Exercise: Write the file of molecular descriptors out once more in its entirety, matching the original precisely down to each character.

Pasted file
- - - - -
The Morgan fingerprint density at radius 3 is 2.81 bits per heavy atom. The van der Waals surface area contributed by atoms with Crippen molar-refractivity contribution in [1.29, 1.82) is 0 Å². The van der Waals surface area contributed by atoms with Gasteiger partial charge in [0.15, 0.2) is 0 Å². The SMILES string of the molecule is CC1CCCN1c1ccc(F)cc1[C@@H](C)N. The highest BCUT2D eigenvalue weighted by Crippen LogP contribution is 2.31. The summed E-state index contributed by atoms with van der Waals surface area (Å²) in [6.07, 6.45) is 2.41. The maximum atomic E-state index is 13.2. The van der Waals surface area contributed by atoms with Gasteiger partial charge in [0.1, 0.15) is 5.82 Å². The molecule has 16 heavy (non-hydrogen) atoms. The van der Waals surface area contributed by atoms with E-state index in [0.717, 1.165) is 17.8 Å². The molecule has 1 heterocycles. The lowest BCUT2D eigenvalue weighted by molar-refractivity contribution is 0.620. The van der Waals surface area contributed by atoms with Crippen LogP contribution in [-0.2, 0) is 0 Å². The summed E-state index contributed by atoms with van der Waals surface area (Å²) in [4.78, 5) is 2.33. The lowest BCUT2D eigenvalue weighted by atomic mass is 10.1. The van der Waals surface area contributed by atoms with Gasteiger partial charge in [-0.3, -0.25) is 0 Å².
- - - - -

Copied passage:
The Morgan fingerprint density at radius 3 is 2.81 bits per heavy atom. The van der Waals surface area contributed by atoms with Crippen molar-refractivity contribution in [1.29, 1.82) is 0 Å². The van der Waals surface area contributed by atoms with Gasteiger partial charge in [0.15, 0.2) is 0 Å². The SMILES string of the molecule is CC1CCCN1c1ccc(F)cc1[C@@H](C)N. The highest BCUT2D eigenvalue weighted by Crippen LogP contribution is 2.31. The summed E-state index contributed by atoms with van der Waals surface area (Å²) in [6.07, 6.45) is 2.41. The maximum atomic E-state index is 13.2. The van der Waals surface area contributed by atoms with Gasteiger partial charge in [0.1, 0.15) is 5.82 Å². The molecule has 16 heavy (non-hydrogen) atoms. The van der Waals surface area contributed by atoms with E-state index in [0.717, 1.165) is 17.8 Å². The molecule has 1 heterocycles. The lowest BCUT2D eigenvalue weighted by molar-refractivity contribution is 0.620. The van der Waals surface area contributed by atoms with Crippen LogP contribution in [-0.2, 0) is 0 Å². The summed E-state index contributed by atoms with van der Waals surface area (Å²) in [4.78, 5) is 2.33. The lowest BCUT2D eigenvalue weighted by atomic mass is 10.1. The van der Waals surface area contributed by atoms with Gasteiger partial charge in [-0.3, -0.25) is 0 Å².